It's not often you see elected officials trying to pass a law giving themselves less power.

But that's exactly what is going on with Measure RRR, otherwise known as Measure Arrrrrrrrr! the pirate measure. Its purpose? To “reform” the much-maligned Department of Water and Power, often seen as an unwieldy, opaque public utility. 

Most reform ideas come from the outside. This one, oddly enough, is being driven by insiders — DWP officials and city councilmembers.

“It’s like the City Council and the mayor want to dump this thing, so they don’t have the stink of the DWP sticking to them,” says Jamie Court, president of Consumer Watchdog. “I've heard it called a power grab. But it’s a lot worse than that. This is taking an unbelievably dysfunctional and unaccountable agency and making it even less accountable.”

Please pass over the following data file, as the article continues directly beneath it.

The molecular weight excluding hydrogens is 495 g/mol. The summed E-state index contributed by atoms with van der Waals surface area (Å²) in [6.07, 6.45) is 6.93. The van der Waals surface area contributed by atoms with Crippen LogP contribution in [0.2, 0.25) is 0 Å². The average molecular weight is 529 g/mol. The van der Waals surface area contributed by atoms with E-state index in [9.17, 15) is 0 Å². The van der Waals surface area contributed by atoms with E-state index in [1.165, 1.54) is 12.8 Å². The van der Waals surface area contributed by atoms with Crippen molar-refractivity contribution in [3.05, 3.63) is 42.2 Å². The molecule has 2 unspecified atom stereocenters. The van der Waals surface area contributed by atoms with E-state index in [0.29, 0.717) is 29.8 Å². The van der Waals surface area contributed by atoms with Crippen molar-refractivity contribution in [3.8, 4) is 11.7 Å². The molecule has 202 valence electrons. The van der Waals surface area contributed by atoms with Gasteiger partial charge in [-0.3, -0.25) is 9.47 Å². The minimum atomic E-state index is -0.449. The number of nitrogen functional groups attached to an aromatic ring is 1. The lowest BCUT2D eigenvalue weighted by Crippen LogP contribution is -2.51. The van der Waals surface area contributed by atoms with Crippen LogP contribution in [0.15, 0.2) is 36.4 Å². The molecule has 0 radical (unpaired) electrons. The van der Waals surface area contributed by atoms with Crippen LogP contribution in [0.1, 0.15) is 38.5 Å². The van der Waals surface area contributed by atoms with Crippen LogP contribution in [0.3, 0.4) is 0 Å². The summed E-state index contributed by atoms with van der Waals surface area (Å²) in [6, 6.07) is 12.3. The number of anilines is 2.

Its backers, of course, see things differently. 

“We’re hoping it will create a more efficient and nimble department, something that is much more customer-focused than it is now,” says Vanessa Rodriguez, spokeswoman for City Council president Herb Wesson. “It’s about centralizing the decisionmaking process and empowering our board members, making it more of a professional board with expertise.”

Measure RRR (all the local ballot measures are thrice named now) would make a number of changes to the City Charter, altering how the DWP is managed:

• Its Board of Commissioners, which oversees the department and hires the general manager, would grow from five to seven members, and would be professionalized to a certain extent. Members would be paid (amount TBD), serve staggered four-year terms (instead of five), and be required to have expertise in certain areas, such as utility management, environmental policy or labor relations.